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One of the $1,000 winners of the 27th annual Northern National Art Competition was Leslie Nichols from Bowling Green, Ky, with a piece entitled “Kaitlin (Paul 1923).” It was created on a typewriter. (Kayla Breese/River News)
One of the $1,000 winners of the 27th annual Northern National Art Competition was Leslie Nichols from Bowling Green, Ky, with a piece entitled “Kaitlin (Paul 1923).” It was created on a typewriter. (Kayla Breese/River News)
7/23/2014 7:30:00 AM
Northern National Art Competition juror explains the art of judging art

Kayla Breese
Feature Writer


The juror of the 27th annual Northern National Art Competition has announced the winning pieces.

Linda Benedict-Jones of the Carnegie Museum of Art viewed the 509 submissions on her computer screen and had to whittle them down to the final 83.

She did not see the artwork in person until Monday, when she spent three hours selecting the pieces she felt were worthy of the top prizes.

"Everything that's on view in my opinion is a winner because they made it into the show," she said.

One of the $1,000 winning pieces was "Kaitlin (Paul 1923)" by Leslie Nichols of Bowling Green, Ky. Benedict-Jones said the piece was quite unique.

"I just think it's remarkable, when you step back you see an abstract portrait of a young woman and you're not even quite sure what it's made of and then the closer you come it's letters from a typewriter," she said. "And then it actually means something because these are real sentences and real words."

The pieces that received special recognition were unique, had set themselves apart from the others and were more than just really good for the particular medium used.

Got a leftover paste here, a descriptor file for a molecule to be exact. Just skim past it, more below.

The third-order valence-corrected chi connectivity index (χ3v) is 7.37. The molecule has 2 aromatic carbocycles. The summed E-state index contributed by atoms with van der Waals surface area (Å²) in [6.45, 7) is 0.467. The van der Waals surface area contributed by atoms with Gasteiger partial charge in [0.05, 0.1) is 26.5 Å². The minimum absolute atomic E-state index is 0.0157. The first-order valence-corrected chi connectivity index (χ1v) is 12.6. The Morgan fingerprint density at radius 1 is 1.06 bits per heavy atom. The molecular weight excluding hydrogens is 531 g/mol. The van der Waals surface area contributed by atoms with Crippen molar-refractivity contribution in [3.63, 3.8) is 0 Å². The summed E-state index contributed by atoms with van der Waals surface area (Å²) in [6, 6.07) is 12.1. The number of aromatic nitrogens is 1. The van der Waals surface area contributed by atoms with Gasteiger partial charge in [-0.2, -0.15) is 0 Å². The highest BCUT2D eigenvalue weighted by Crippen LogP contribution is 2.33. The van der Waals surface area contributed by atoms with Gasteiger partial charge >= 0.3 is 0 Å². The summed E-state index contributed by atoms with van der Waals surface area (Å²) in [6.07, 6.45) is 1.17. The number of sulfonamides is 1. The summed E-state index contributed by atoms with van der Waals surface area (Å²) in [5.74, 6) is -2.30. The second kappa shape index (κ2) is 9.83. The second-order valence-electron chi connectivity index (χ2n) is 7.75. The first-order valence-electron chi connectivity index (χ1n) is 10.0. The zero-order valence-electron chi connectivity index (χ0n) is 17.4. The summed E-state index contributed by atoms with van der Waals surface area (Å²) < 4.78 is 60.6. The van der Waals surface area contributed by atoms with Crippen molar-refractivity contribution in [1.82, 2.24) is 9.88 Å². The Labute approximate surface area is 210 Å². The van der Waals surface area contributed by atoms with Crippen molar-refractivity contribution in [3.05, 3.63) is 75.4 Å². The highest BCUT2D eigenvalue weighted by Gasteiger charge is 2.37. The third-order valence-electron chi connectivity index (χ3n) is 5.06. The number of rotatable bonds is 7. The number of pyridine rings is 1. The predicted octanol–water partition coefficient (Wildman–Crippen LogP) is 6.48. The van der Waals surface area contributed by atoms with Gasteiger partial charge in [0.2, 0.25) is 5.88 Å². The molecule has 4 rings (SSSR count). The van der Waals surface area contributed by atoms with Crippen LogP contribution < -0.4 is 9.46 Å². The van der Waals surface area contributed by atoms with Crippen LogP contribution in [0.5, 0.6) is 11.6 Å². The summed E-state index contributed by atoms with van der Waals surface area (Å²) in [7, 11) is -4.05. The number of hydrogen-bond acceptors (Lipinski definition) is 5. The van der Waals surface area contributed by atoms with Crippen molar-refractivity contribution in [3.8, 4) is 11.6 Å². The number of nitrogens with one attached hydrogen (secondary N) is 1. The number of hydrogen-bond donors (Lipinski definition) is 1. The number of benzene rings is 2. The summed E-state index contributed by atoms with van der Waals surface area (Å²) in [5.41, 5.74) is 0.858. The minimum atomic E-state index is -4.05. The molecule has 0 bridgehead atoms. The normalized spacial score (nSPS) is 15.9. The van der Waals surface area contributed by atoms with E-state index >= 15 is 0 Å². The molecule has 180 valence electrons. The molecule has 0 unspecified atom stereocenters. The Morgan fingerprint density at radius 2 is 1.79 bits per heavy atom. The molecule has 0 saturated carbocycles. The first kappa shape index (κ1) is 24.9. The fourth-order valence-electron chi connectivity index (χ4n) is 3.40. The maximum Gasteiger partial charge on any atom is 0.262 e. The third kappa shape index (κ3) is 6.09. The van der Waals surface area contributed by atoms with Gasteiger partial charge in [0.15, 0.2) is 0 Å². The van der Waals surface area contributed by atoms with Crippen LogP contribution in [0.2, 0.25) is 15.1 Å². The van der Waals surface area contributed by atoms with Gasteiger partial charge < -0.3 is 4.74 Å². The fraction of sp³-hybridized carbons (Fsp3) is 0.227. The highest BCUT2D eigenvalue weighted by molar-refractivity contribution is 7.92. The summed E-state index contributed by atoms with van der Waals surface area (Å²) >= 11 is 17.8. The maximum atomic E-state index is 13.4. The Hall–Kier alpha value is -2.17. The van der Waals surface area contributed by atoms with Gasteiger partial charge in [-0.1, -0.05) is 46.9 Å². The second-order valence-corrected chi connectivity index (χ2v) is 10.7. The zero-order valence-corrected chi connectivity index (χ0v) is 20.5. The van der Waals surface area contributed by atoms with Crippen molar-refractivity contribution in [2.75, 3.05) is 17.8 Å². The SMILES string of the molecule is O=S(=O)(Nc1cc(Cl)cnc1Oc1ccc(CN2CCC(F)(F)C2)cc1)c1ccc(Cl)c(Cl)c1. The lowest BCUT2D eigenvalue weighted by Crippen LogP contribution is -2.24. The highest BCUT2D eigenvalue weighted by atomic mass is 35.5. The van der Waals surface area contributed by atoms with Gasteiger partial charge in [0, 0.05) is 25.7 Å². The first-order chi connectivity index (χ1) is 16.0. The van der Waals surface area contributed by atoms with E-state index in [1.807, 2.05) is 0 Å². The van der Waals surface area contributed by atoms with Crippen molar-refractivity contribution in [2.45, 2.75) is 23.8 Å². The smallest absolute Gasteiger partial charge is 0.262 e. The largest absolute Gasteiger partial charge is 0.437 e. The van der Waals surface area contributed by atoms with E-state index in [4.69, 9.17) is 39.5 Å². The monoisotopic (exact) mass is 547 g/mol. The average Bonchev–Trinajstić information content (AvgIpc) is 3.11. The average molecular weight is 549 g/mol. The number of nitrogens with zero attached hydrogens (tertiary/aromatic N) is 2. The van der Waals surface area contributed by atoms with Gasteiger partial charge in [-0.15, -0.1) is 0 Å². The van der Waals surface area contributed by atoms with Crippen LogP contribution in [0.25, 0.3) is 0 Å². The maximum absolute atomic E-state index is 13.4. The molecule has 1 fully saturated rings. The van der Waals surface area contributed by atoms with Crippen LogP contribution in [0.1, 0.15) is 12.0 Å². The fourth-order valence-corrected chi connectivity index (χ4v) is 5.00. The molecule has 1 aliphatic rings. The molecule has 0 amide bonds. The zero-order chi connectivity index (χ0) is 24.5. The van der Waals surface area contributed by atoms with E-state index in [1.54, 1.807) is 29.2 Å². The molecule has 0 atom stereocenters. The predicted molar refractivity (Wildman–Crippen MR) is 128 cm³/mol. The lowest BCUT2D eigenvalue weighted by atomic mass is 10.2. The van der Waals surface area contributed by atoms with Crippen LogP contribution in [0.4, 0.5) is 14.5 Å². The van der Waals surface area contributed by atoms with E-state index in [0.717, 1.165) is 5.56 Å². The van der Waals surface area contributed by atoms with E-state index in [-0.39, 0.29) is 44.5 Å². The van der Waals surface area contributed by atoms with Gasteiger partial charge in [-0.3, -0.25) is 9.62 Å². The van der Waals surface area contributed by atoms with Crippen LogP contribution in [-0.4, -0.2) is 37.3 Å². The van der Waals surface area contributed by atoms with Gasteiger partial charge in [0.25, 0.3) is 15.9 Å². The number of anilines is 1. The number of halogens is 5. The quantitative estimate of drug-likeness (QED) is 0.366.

"The competition is steep but I still believe ['Kaitlin'] sets itself apart, it stands apart, it's uncommonly good and what I think as a juror it's my responsibility to find things that are uncommonly good," she said.

Another piece that caught Benedict-Jones' eye was a mixed-fiber piece, "Name Dropper" by Pat Kumicich from Naples, Fla. Benedict-Jones said she could see the time and effort the artist put into it.

"You look at the way her skin was rendered, this is really beautifully done, this is real craftsmanship," she said

On the face alone there were seven or eight different colors of thread were used.

"This is someone who had to do a lot of preparation in terms of finding all of these labels and then imagining how to incorporate other words into this quilt [or tapestry]," Benedict-Jones said.

The artist used zippers, labels and stitching to create the woman, the bodice and skirt of the dress and the names in the background.

While looking at the entries on her computer, Benedict-Jones included "Bear Cave" by Robert Gehrke of Eau Claire.

It is an oil painting of postcards with a handwritten message. It became more gripping to her in person because it was so difficult to figure out, it made her pause and think. For that piece to have that effect warranted it a place in the top three, she said.

She said she found it nostalgic because people don't often send letters, postcards or write in cursive anymore.

"There's just layers of nostalgia here that I think are interesting because part of us thinks that this is all present but it's mostly past, so I find that to be really intriguing," she said

There were three $1,000 winners, two $500 special merit awards, many $300 and $250 winners, several $150 and $125 winners, a Nicolet College purchase award winner and an audience choice award. Gale Willcox of Rhinelander received the $250 Mel and Linda Davidson Award for her fabric/mixed media piece "Soft Landing." Joanne N. Olsen of Lake Tomahawk received the $150 James and Mary Bloch Award for her watercolor painting "Pond Patterns."

The Northern National Art Competition exhibition will be on display in the Nicolet College Gallery through Sept. 12.

Kayla Breese may be reached at kayla@rivernewsonline.com.





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